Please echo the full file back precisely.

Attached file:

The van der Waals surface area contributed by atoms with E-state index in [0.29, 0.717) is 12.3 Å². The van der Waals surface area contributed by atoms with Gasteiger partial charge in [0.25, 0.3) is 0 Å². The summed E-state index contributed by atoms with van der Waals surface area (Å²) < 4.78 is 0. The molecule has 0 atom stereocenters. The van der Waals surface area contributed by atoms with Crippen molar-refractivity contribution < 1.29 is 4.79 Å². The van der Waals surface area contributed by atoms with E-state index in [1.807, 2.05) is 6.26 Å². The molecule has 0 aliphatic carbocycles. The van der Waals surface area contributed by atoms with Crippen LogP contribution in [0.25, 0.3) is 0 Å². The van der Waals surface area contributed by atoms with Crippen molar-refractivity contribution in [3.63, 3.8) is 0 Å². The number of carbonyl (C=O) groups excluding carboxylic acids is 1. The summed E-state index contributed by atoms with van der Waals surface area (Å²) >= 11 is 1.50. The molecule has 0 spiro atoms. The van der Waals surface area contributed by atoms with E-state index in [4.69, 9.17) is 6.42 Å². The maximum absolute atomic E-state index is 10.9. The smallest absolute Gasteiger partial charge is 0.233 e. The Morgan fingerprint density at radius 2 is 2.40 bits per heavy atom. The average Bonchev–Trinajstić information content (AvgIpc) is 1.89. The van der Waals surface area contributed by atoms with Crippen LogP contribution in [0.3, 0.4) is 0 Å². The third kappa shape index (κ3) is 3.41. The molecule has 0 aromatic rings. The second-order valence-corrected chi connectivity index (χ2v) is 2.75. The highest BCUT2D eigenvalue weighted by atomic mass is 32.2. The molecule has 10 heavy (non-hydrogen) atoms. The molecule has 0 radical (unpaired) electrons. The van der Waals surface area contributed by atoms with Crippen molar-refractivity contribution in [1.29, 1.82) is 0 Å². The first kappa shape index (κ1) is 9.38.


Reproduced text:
The van der Waals surface area contributed by atoms with E-state index in [0.29, 0.717) is 12.3 Å². The van der Waals surface area contributed by atoms with Gasteiger partial charge in [0.25, 0.3) is 0 Å². The summed E-state index contributed by atoms with van der Waals surface area (Å²) < 4.78 is 0. The molecule has 0 atom stereocenters. The van der Waals surface area contributed by atoms with Crippen molar-refractivity contribution < 1.29 is 4.79 Å². The van der Waals surface area contributed by atoms with E-state index in [1.807, 2.05) is 6.26 Å². The molecule has 0 aliphatic carbocycles. The van der Waals surface area contributed by atoms with Crippen LogP contribution in [0.25, 0.3) is 0 Å². The van der Waals surface area contributed by atoms with Crippen molar-refractivity contribution in [3.63, 3.8) is 0 Å². The number of carbonyl (C=O) groups excluding carboxylic acids is 1. The summed E-state index contributed by atoms with van der Waals surface area (Å²) >= 11 is 1.50. The molecule has 0 spiro atoms. The van der Waals surface area contributed by atoms with E-state index in [4.69, 9.17) is 6.42 Å². The maximum absolute atomic E-state index is 10.9. The smallest absolute Gasteiger partial charge is 0.233 e. The Morgan fingerprint density at radius 2 is 2.40 bits per heavy atom. The average Bonchev–Trinajstić information content (AvgIpc) is 1.89. The van der Waals surface area contributed by atoms with Crippen LogP contribution in [0.3, 0.4) is 0 Å². The third kappa shape index (κ3) is 3.41. The molecule has 0 aromatic rings. The second-order valence-corrected chi connectivity index (χ2v) is 2.75. The highest BCUT2D eigenvalue weighted by atomic mass is 32.2. The molecule has 10 heavy (non-hydrogen) atoms. The molecule has 0 radical (unpaired) electrons. The van der Waals surface area contributed by atoms with Crippen molar-refractivity contribution in [1.29, 1.82) is 0 Å². The first kappa shape index (κ1) is 9.38.